The previous owner told me that it was running just fine before sitting and I'm inclined to believe him given that everything else he told me about this bike has been dead on accurate so I'm hoping that I can just rebuild these, put them on with the stock airbox, and proceed with tuning and jetting them as if it were a '82 bike. If the only difference between 82 and 83 is that the carbs on the 83 deleted the 2nd main jet, but everything else is the same it should be fine, right?

I'm probably overthinking this again, but since my time to work on it is limited and I have to do all my work on the sidewalk in front of my house instead of a garage I want to make sure I'm wasting as little time and money here as possible.

Also, since I most likely have an air leak going on as well is it worth it to buy the stock or reproduction band clamps to secure the carbs on the intake boots and airbox connection tubes, or are standard hose clamps good enough?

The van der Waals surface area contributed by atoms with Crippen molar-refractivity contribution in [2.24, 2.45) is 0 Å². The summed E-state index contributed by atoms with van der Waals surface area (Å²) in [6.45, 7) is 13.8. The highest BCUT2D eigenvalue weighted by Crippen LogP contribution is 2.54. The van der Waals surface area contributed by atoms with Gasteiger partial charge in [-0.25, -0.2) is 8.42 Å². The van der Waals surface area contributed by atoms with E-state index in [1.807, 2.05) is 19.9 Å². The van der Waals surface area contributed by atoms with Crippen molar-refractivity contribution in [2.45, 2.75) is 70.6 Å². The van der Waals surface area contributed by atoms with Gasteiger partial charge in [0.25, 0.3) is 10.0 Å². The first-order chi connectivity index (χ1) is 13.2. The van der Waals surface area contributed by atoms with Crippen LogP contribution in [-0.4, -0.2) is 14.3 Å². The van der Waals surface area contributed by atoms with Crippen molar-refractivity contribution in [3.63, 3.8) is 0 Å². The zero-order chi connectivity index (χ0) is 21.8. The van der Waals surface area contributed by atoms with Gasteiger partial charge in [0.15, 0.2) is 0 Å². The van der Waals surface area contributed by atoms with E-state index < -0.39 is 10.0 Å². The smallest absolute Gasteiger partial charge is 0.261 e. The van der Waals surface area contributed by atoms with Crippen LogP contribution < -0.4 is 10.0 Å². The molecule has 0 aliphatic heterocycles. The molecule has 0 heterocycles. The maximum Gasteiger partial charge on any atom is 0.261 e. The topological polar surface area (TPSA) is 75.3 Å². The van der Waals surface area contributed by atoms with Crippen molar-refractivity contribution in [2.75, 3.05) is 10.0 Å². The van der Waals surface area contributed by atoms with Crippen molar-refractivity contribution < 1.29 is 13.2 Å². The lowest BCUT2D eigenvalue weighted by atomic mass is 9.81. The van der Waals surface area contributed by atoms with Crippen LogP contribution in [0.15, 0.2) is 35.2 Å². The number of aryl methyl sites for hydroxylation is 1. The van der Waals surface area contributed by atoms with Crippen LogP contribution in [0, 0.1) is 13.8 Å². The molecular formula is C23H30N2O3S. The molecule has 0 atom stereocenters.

Thanks again for your help all... feels like I'm getting pretty close to getting this thing back in action!
-Joe
 

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Hi Jim, when you say upping the main jet 1 size. In my case starting with a 72, do I go to a 71 or 70? I didn't know if by steps they are in increments of 1 or 2. Thanks Scott.
 

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Keihin jets are numbered small to large, so from 72 you'd go to 75 since that's the next available one.
 

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Ok, I have set of auto jet resizing bits. They are smaller the # larger the hole. It's odd because the jet is a 72 and the #72 bit I have fits it perfectly, but to up size I have to start with the #71 bit in my kit and go lower in number to go bigger with the hole. I will just try one bit at a time and see what happens.